Ursula Smith works in the natural sciences collections at Museum Victoria. Though a palaeontologist by training she finds all the collections fascinating and swings between excitement at all the cool stuff in them and despair at the lack of time to look at it all.
February 12th is Charles Darwin's birthday, now celebrated at institutions around the world as Darwin Day. Darwin's work is obviously relevant to a lot of the research that goes on at Museum Victoria today, but we also have a direct link with him through some specimens housed in the Palaeontology Department.
Charles Darwin in 1854
Source: Out of copyright, via Wikipedia.
Darwin's best-known work is The Origin of Species, and if you had to name the animals he was particularly interested in, you'd probably think finches, or perhaps tortoises. But these are just the tip of the iceberg; before, and after publishing The Origin, Darwin also published prolifically across a breadth of natural history subjects, including geology, zoology, ornithology, entomology and botany. All of this work was vital, both in developing his theory of evolution by natural selection, and in gaining him a wide and interested audience.
One of the lynchpins of Darwin's theory was homology, the sharing of characters due to common descent (meaning that if two species share a feature we assume, until we can show otherwise, that they both inherited it from their common ancestor). Much of Darwin's thinking about homology was developed through his detailed study of the humble barnacle. He published the first full treatment of barnacles in the early 1850s with four monographs on modern and fossil barnacles.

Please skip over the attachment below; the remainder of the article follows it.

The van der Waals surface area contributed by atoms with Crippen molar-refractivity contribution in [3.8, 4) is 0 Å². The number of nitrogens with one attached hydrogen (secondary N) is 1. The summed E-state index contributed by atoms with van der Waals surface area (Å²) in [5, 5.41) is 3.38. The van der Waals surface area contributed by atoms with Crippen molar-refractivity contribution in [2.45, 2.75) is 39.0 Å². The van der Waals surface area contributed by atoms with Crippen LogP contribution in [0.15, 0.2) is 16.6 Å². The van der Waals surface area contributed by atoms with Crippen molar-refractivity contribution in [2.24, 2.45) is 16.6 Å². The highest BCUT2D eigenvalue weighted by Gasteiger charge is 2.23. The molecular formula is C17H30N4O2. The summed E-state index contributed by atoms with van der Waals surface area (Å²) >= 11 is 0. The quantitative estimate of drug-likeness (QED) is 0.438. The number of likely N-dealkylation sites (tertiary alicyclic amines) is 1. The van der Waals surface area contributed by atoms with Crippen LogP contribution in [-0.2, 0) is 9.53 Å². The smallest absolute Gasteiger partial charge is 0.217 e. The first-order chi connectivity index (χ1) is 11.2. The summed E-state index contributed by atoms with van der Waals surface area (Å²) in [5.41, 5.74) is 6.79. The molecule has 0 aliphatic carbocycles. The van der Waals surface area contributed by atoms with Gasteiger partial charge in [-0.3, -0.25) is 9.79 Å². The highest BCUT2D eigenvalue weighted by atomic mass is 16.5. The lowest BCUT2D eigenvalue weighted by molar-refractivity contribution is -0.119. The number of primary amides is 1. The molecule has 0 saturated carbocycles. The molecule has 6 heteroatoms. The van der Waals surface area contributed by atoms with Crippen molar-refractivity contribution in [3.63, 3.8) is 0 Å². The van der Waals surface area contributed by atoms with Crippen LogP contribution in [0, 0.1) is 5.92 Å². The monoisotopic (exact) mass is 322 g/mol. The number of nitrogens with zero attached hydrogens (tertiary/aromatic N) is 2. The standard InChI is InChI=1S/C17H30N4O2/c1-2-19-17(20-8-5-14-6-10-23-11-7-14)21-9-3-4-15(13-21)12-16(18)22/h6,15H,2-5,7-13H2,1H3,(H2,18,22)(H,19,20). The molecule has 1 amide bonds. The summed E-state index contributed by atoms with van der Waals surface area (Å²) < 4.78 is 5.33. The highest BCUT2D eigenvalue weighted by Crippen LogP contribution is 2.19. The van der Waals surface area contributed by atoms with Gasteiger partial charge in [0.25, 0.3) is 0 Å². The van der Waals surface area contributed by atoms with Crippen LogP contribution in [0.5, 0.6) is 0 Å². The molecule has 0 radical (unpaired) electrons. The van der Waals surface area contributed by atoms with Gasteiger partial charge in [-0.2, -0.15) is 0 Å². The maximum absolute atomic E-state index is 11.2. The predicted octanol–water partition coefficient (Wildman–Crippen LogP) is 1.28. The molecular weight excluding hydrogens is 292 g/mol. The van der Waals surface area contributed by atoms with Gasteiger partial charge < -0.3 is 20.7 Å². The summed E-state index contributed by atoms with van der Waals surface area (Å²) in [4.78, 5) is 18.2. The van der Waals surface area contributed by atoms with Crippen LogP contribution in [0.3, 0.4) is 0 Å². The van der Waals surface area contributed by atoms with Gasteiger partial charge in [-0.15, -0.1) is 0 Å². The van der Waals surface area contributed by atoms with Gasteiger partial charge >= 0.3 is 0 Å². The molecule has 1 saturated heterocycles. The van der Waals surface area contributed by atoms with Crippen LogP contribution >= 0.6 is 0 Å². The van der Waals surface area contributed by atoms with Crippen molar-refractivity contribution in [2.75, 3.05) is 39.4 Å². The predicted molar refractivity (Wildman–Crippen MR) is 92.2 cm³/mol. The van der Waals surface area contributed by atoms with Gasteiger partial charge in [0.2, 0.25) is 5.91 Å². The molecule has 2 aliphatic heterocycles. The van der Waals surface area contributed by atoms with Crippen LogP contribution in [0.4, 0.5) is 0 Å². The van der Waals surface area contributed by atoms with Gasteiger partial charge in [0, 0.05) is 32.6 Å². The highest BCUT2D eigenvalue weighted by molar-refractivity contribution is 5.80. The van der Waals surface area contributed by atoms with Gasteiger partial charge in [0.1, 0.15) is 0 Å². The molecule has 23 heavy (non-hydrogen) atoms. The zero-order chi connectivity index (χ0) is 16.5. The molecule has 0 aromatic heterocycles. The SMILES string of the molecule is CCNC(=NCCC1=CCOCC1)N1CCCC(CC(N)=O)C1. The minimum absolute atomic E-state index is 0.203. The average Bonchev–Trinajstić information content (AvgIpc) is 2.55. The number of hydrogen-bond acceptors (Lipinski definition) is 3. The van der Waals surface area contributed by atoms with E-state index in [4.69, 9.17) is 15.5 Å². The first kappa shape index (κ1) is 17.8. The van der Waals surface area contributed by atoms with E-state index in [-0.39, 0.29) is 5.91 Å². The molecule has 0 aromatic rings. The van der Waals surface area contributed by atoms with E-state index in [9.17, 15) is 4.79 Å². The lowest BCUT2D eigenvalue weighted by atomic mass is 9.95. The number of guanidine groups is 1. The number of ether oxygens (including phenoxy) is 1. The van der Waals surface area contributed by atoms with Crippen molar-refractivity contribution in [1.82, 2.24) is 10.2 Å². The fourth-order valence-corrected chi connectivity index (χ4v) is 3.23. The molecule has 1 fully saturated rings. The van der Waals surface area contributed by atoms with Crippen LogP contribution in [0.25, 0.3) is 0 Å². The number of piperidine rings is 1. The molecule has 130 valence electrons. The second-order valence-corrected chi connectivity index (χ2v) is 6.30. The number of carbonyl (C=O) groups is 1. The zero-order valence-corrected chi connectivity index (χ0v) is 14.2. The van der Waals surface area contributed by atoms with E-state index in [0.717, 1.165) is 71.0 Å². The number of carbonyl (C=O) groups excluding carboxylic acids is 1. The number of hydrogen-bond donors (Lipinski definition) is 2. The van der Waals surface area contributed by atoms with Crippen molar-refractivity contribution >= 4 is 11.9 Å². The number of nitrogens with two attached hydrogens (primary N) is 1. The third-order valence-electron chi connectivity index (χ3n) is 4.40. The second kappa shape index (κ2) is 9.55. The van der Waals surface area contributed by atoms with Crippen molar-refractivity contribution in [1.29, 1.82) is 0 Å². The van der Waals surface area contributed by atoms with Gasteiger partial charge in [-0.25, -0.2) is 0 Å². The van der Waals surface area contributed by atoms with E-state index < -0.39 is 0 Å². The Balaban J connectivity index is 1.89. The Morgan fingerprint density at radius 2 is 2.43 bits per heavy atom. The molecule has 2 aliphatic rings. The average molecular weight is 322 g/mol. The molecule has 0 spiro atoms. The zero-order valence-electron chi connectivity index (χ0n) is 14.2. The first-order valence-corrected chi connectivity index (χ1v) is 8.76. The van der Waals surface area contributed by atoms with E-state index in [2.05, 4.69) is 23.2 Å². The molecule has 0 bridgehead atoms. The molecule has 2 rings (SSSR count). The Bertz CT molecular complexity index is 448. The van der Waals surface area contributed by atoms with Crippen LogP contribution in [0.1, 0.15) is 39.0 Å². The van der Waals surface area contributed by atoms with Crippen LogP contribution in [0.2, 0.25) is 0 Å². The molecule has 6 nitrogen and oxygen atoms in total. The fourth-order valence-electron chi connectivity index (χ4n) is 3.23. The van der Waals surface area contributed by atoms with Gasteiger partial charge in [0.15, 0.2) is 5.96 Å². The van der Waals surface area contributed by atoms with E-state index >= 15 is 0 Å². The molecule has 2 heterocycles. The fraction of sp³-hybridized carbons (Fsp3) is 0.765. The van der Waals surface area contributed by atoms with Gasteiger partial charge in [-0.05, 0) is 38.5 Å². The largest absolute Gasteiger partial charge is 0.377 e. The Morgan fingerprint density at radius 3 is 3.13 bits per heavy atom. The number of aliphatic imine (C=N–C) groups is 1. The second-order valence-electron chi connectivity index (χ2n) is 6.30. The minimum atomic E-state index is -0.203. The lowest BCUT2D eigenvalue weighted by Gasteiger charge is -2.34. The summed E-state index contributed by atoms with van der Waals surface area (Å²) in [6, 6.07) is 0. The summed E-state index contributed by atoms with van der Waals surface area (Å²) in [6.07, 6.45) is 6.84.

Over 100 years later in the 1960s, the then Curator of Palaeontology at Museum Victoria, Thomas Darragh, noticed that some of the specimen labels in the palaeontology collection had handwritten notes saying "Original figured by Darwin".
Specimen label written by Kranz.
Source: Museum Victoria
Going back to Darwin's original descriptions and illustrations, Dr. Darragh confirmed that these specimens matched Darwin's material. For instance, looking at this photo of Scalpellum simplex and the original illustration, it's clear that the illustration is of this specimen – they share the same broken tip even though the figure shows the specimen free of the rock. Similarly, the other specimens are close matches to those in Darwin's monographs.
Left: Extract of plate from Darwin's original monograph. | Right:Fossil barnacle Scalpellum simplex Darwin 1854. Scale bar = 1cm. (NMV P133334).
Image: Charles Darwin | Thomas Watson
Source: Out of copyright | Museum Victoria
A little more investigation showed that all of the specimens Dr. Darragh had found had been declared lost by Thomas Henry Withers in the 1930s when he compiled a catalogue of the barnacle material at the Natural History Museum in London (then the Natural History section of the British Museum). So the specimens that had been thought lost for over 30 years were now found, but how had they come to be in Melbourne instead of London?
In 1854 when his work on barnacles was complete, Darwin donated all the material that he had collected himself to the British Museum, where, 80 years later, Withers made his catalogue. However, Darwin also borrowed from other collectors. One of these was John Morris, a mollusc specialist possibly best known for The Catalogue of British Fossils and who went on to become professor of Geology at University College London. When he donated his own collection, Darwin returned Morris' material to him. Morris later sold his collection to the German fossil dealer, August Krantz who, for some reason, discarded all of the original labels and re-wrote them.
In 1863, Frederick McCoy, the first director of Museum Victoria (then known as the National Museum of History and Geology) bought a collection of fossils from Krantz for the museum.
This was just one of many purchases of fossils and minerals that McCoy made from Krantz, but this one happened to include at least part of Morris' collection, including the barnacles that Darwin had worked on. Since nobody was actively working on barnacles, it took 100 years for anyone to realise the importance of these specimens, but since we did the specimens have been housed safely in the museum's type collection accessible for researchers around the world.
Happy Darwin Day!
Darwin Online Project
Darwin's barnacle studies (Darwin Online Project)
Invertebrate Palaeontology Collections
Infosheet: How do barnacles cement themselves to rocks?